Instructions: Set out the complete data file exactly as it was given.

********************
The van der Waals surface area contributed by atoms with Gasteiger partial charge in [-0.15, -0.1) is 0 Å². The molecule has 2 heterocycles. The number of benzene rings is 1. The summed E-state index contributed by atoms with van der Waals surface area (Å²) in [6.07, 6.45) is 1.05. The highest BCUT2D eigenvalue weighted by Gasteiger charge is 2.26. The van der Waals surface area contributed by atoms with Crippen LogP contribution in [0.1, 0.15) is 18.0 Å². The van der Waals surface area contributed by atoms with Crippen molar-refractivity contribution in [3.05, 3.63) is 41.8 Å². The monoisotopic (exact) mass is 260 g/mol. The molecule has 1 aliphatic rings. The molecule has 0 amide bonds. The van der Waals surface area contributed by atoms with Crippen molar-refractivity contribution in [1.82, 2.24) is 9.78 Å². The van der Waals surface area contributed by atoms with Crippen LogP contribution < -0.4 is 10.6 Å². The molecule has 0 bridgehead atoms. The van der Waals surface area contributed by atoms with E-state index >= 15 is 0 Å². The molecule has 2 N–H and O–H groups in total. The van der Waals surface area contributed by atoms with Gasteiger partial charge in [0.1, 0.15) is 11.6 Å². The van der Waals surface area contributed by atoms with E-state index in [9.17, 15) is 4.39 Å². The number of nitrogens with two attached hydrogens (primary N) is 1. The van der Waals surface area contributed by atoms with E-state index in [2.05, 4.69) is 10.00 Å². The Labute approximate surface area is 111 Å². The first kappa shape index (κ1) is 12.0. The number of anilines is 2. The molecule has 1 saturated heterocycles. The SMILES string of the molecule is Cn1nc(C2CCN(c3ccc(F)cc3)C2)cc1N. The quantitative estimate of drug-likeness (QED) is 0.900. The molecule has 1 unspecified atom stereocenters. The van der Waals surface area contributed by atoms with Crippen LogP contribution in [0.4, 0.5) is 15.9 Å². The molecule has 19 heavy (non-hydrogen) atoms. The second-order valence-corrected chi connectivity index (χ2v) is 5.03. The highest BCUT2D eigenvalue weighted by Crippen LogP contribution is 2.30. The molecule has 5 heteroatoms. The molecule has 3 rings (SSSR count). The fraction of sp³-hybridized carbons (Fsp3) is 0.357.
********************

The van der Waals surface area contributed by atoms with Gasteiger partial charge in [-0.15, -0.1) is 0 Å². The molecule has 2 heterocycles. The number of benzene rings is 1. The summed E-state index contributed by atoms with van der Waals surface area (Å²) in [6.07, 6.45) is 1.05. The highest BCUT2D eigenvalue weighted by Gasteiger charge is 2.26. The van der Waals surface area contributed by atoms with Crippen LogP contribution in [0.1, 0.15) is 18.0 Å². The van der Waals surface area contributed by atoms with Crippen molar-refractivity contribution in [3.05, 3.63) is 41.8 Å². The monoisotopic (exact) mass is 260 g/mol. The molecule has 1 aliphatic rings. The molecule has 0 amide bonds. The van der Waals surface area contributed by atoms with Crippen molar-refractivity contribution in [1.82, 2.24) is 9.78 Å². The van der Waals surface area contributed by atoms with Crippen LogP contribution < -0.4 is 10.6 Å². The molecule has 0 bridgehead atoms. The van der Waals surface area contributed by atoms with E-state index >= 15 is 0 Å². The molecule has 2 N–H and O–H groups in total. The van der Waals surface area contributed by atoms with Gasteiger partial charge in [0.1, 0.15) is 11.6 Å². The van der Waals surface area contributed by atoms with E-state index in [9.17, 15) is 4.39 Å². The number of nitrogens with two attached hydrogens (primary N) is 1. The van der Waals surface area contributed by atoms with E-state index in [2.05, 4.69) is 10.00 Å². The Labute approximate surface area is 111 Å². The first kappa shape index (κ1) is 12.0. The number of anilines is 2. The molecule has 1 saturated heterocycles. The SMILES string of the molecule is Cn1nc(C2CCN(c3ccc(F)cc3)C2)cc1N. The quantitative estimate of drug-likeness (QED) is 0.900. The molecule has 1 unspecified atom stereocenters. The van der Waals surface area contributed by atoms with Crippen LogP contribution in [0.4, 0.5) is 15.9 Å². The molecule has 19 heavy (non-hydrogen) atoms. The second-order valence-corrected chi connectivity index (χ2v) is 5.03. The highest BCUT2D eigenvalue weighted by Crippen LogP contribution is 2.30. The molecule has 5 heteroatoms. The molecule has 3 rings (SSSR count). The fraction of sp³-hybridized carbons (Fsp3) is 0.357.